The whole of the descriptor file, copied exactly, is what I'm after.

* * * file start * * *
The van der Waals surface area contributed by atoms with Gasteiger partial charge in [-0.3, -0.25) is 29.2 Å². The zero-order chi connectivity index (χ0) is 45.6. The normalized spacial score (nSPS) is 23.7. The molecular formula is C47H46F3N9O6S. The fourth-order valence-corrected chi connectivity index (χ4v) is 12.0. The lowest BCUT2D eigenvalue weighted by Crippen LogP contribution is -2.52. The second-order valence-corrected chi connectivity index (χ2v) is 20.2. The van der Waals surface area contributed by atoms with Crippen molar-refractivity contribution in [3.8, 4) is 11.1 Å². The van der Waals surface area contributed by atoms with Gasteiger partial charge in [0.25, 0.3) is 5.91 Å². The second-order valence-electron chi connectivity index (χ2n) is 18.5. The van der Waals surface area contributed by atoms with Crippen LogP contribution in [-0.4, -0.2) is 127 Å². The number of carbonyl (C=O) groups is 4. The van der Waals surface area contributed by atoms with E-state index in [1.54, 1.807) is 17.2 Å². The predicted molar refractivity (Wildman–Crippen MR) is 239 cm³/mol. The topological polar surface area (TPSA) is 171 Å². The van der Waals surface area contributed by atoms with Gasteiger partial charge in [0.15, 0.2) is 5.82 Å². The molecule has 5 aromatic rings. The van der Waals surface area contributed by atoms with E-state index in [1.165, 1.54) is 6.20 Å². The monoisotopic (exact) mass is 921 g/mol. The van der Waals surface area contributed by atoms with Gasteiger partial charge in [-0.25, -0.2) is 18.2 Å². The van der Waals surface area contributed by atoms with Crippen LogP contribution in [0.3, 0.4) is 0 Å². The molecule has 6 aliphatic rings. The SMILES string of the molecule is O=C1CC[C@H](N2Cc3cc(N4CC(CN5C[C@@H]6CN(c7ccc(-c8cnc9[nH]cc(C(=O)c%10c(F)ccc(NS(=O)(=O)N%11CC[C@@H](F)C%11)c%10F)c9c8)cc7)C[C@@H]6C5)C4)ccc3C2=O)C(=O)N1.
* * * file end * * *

The van der Waals surface area contributed by atoms with Gasteiger partial charge in [-0.3, -0.25) is 29.2 Å². The zero-order chi connectivity index (χ0) is 45.6. The normalized spacial score (nSPS) is 23.7. The molecular formula is C47H46F3N9O6S. The fourth-order valence-corrected chi connectivity index (χ4v) is 12.0. The lowest BCUT2D eigenvalue weighted by Crippen LogP contribution is -2.52. The second-order valence-corrected chi connectivity index (χ2v) is 20.2. The van der Waals surface area contributed by atoms with Crippen molar-refractivity contribution in [3.8, 4) is 11.1 Å². The van der Waals surface area contributed by atoms with Gasteiger partial charge in [0.25, 0.3) is 5.91 Å². The second-order valence-electron chi connectivity index (χ2n) is 18.5. The van der Waals surface area contributed by atoms with Crippen LogP contribution in [-0.4, -0.2) is 127 Å². The number of carbonyl (C=O) groups is 4. The van der Waals surface area contributed by atoms with E-state index in [1.54, 1.807) is 17.2 Å². The predicted molar refractivity (Wildman–Crippen MR) is 239 cm³/mol. The topological polar surface area (TPSA) is 171 Å². The van der Waals surface area contributed by atoms with Gasteiger partial charge in [0.15, 0.2) is 5.82 Å². The molecule has 5 aromatic rings. The van der Waals surface area contributed by atoms with E-state index in [1.165, 1.54) is 6.20 Å². The monoisotopic (exact) mass is 921 g/mol. The van der Waals surface area contributed by atoms with Gasteiger partial charge in [-0.25, -0.2) is 18.2 Å². The van der Waals surface area contributed by atoms with Crippen LogP contribution in [0.3, 0.4) is 0 Å². The molecule has 6 aliphatic rings. The SMILES string of the molecule is O=C1CC[C@H](N2Cc3cc(N4CC(CN5C[C@@H]6CN(c7ccc(-c8cnc9[nH]cc(C(=O)c%10c(F)ccc(NS(=O)(=O)N%11CC[C@@H](F)C%11)c%10F)c9c8)cc7)C[C@@H]6C5)C4)ccc3C2=O)C(=O)N1.